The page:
It is a moving tale of love and grief and the devastating moments that change the course of your life and relationships forever. Its narrator, Leo Hertzberg, is an academic art historian residing in New York. The story follows 25 years of his life when he befriends an artist, Bill Weschler, and tracks their lives alongside each other. The story is bookended so we understand it comprises Leo’s reflections on his life as an old man.
I am grateful to my sister for introducing me to author Siri Hustvedt, and once I discovered this American author, there is no end to where I see her. Of Norwegian descent and speaking Norwegian as her first language, Hustvedt’s latest work, The Blazing World (2014), in a world first, was turned into a performance by Copenhagen theatre company, Mungo Park, currently performed at Avenue-T until June. Then, on Friday in my neighbourhood on Nørrebro, a small international bookshop, ARK Books, launched the Ark First Edition, a small, hand bound book, in only six copies, with two previously unpublished texts, one by Hustvedt and the other by her author husband Paul Auster. Like meeting old friends unexpectedly on the streets, really.
Since I have been back in Denmark I have noticed things about the Danes that I would probably not have had second thoughts about had I not lived half my life away from this small country. Some are great, like the love of the bicycle for transportation – which I simply took for granted during the first half of my life, but had to shelve in hilly Brisbane with its high density of bike-hating drivers. Some are less charming, like the absolute rudeness of cyclists to each other and to pedestrians – like not stopping for the red light to let a pedestrian cross, riding out right in front of the unaware pedestrian on the foot path or on the pedestrian crossing or blocking the footpath with rows and rows of parked bikes.
Orlando (1928) is a short work of fiction, highly acclaimed and thought to be the most accessible of Virginia Woolf’s works. Frankly, I found it tedious and long in the tooth. It took me forever to read, getting lost in long passages of description. I had to look hard for the insights and gems.
After enjoying Hemingway’s Moveable Feast, I decided to read the book that won him the Nobel Prize for literature in 1956 – The Old Man and the Sea. The library had it, not in English, but in Danish as a sound book. A number of cardinal sins already committed right there – a book should be read in the language in which it was written and listening clearly is a different experience from reading.
Santiago is the old man living in Cuba as a fisherman, but he is out of luck. For 85 days he has not caught anything and the boy, Manolin, is no longer allowed to go to sea with him. Santiago goes out on his own and catches a large marlin. He is dragged further out to sea by the large animal and it takes three days before it dies and Santiago can return to Cuba. He ties the fish to the skiff and raises his sail for the passat winds to blow him home, victorious. However, the blood from the dead fish attracts sharks and Santiago fights a brave fight firstly to protect his catch and secondly to protect his own life. He returns to the shore in one piece, but the marlin is reduced to its skeleton.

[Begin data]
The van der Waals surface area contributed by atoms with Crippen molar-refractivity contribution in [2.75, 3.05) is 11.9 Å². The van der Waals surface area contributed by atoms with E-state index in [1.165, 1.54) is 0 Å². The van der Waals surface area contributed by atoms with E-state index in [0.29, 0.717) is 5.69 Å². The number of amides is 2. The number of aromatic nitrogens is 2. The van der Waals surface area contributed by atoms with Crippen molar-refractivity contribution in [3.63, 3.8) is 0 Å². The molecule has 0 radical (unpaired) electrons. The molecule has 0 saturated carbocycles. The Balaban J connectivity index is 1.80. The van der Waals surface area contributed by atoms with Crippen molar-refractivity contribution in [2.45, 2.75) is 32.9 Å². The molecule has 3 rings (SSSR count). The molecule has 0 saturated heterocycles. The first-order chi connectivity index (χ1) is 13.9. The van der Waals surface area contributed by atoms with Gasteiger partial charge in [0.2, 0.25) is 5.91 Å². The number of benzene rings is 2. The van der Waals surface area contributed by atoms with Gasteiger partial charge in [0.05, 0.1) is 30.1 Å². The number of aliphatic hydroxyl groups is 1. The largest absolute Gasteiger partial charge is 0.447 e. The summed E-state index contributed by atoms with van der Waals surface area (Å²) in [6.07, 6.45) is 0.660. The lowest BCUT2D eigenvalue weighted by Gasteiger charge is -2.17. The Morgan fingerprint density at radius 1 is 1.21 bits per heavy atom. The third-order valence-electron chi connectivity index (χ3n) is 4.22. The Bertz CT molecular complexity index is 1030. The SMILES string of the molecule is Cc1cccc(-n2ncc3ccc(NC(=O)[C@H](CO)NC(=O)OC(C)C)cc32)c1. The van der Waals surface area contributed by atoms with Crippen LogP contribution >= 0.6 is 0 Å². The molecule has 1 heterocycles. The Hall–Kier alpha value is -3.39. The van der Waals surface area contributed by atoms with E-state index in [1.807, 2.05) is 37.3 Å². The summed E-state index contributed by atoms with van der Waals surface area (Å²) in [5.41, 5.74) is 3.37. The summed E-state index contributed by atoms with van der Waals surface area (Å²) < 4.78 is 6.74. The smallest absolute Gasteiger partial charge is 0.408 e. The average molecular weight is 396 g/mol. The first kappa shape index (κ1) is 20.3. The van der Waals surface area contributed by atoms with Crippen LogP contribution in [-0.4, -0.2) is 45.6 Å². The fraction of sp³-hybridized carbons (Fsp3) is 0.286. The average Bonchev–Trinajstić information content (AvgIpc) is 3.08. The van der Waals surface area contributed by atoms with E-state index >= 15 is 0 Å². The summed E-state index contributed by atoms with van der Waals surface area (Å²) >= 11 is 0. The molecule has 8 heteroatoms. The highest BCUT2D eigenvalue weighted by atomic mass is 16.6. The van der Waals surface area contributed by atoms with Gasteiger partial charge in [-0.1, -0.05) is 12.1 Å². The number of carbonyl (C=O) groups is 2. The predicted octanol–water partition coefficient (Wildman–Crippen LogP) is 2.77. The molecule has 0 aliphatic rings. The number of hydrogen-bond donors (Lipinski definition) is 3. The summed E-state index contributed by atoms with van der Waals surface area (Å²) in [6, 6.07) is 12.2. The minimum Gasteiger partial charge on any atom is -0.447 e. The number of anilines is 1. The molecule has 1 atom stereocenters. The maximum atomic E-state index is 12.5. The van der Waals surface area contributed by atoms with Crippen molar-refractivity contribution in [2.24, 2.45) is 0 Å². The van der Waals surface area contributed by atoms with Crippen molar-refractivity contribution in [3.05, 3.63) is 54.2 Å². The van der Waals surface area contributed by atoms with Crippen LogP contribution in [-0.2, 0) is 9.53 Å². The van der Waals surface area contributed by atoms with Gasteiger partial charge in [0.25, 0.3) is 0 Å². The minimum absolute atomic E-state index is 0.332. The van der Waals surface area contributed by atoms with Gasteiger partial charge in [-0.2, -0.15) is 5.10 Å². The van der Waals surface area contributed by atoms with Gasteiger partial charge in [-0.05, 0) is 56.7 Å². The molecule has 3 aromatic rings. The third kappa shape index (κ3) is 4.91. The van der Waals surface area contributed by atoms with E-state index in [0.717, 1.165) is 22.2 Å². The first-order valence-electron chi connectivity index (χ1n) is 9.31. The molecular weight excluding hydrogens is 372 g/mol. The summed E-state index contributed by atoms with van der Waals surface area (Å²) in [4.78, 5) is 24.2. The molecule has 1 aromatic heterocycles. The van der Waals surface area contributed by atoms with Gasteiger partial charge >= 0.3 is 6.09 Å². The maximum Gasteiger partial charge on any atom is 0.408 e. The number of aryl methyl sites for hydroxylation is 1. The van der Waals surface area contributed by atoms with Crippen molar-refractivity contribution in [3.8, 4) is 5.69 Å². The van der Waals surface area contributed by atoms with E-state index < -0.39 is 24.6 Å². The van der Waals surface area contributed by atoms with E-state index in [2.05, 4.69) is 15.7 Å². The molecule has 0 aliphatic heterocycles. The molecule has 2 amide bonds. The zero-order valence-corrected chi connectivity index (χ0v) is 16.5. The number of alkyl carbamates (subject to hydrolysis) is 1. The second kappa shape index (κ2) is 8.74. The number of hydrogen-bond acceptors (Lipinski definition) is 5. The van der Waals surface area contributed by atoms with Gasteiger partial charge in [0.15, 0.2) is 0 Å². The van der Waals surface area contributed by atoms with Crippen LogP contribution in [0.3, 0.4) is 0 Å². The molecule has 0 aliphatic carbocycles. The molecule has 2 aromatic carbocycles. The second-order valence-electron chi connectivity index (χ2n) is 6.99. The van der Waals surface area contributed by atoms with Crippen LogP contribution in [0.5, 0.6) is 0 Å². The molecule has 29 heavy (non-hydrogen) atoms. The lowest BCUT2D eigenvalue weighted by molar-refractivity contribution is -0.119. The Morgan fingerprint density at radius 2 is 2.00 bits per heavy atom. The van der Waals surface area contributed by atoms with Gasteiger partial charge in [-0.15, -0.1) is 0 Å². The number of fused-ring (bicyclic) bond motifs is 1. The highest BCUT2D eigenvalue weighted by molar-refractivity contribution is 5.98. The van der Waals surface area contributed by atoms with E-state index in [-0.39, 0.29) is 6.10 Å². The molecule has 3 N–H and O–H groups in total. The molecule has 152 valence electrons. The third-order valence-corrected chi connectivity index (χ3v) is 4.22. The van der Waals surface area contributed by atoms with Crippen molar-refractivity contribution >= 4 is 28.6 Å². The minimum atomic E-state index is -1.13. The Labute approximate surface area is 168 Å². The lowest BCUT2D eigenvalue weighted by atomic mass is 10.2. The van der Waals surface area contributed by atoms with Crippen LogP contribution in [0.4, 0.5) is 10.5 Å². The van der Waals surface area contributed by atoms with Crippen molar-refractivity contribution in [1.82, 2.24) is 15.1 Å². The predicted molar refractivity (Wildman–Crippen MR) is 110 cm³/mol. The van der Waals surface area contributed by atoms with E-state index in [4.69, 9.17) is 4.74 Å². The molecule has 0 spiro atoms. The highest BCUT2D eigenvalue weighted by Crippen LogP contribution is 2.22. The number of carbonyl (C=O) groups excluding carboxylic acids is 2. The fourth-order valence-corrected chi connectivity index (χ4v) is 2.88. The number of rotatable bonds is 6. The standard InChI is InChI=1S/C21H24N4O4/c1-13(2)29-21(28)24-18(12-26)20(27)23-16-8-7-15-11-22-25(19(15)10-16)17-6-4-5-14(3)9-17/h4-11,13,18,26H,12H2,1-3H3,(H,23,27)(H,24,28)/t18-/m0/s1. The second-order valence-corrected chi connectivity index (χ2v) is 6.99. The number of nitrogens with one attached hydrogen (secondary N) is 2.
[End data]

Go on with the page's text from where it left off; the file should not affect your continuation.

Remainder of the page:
Much has been written about this story’s meaning – it is a much studied and analysed novella. Hemingway is quoted as saying:
No good book has ever been written that has in it symbols arrived at beforehand and stuck in. … I tried to make a real old man, a real boy, a real sea and a real fish and real sharks. But if I made them good and true enough they would mean many things.
I was mesmerised by the rhythm of Hemingway’s writing (or perhaps the reader’s voice?) The writing has a certain calm and patient quality. The story is a slow and patient battle between two proud creatures – Santiago and the marlin. While Santiago wins through his perseverance, they are both beaten by the sharks. Santiago’s time waiting on the sea brings with it lots of monologue, reflection and introspection as well as description of the natural environment in almost spiritual tones.
With my friend’s warning that Hemingway was a male chauvinist ringing in my ears, I was struck by a particular view of the sea that Santiago explains. Though others might refer to the sea in male terms, especially when it shows its unrepentant fury, Santiago considers the sea a woman because like a woman the sea cannot help what happens, it just happens. No women – aside from the sea – feature in this novel. However, this way of equating the nature of the sea with the purported helplessness of a woman to determine her own destiny is an inexcusable infantalisation of women.
Perhaps this view is Hemingway’s response to the gradual liberation of women through his lifetime, which may have made his philandering and womanising more difficult. Juxtapose this with my other reading, Virginia Woolf’s essay A Room of One’s Own, based on a series of lectures on Women and Literature she gave in 1928 at Cambridge University. Her basic tenet is that for women to write literature she must have her own money and her own room, quite literally. And that women need access to education. This is at a time when women still largely were property of men, first their fathers, then their husbands and a time when the Oxbridge universities were entirely male dominated and largely closed to women, expect for select faculties. Yet, Woolf reflects, if one only knew women as described by men in literature, one would imagine them to be even greater than men.
At the time when Hemingway was developing a writing career in the cafés of Paris, Woolf stood up for women in the halls of Cambridge and called out the reasons why only few women were able to do what he was was.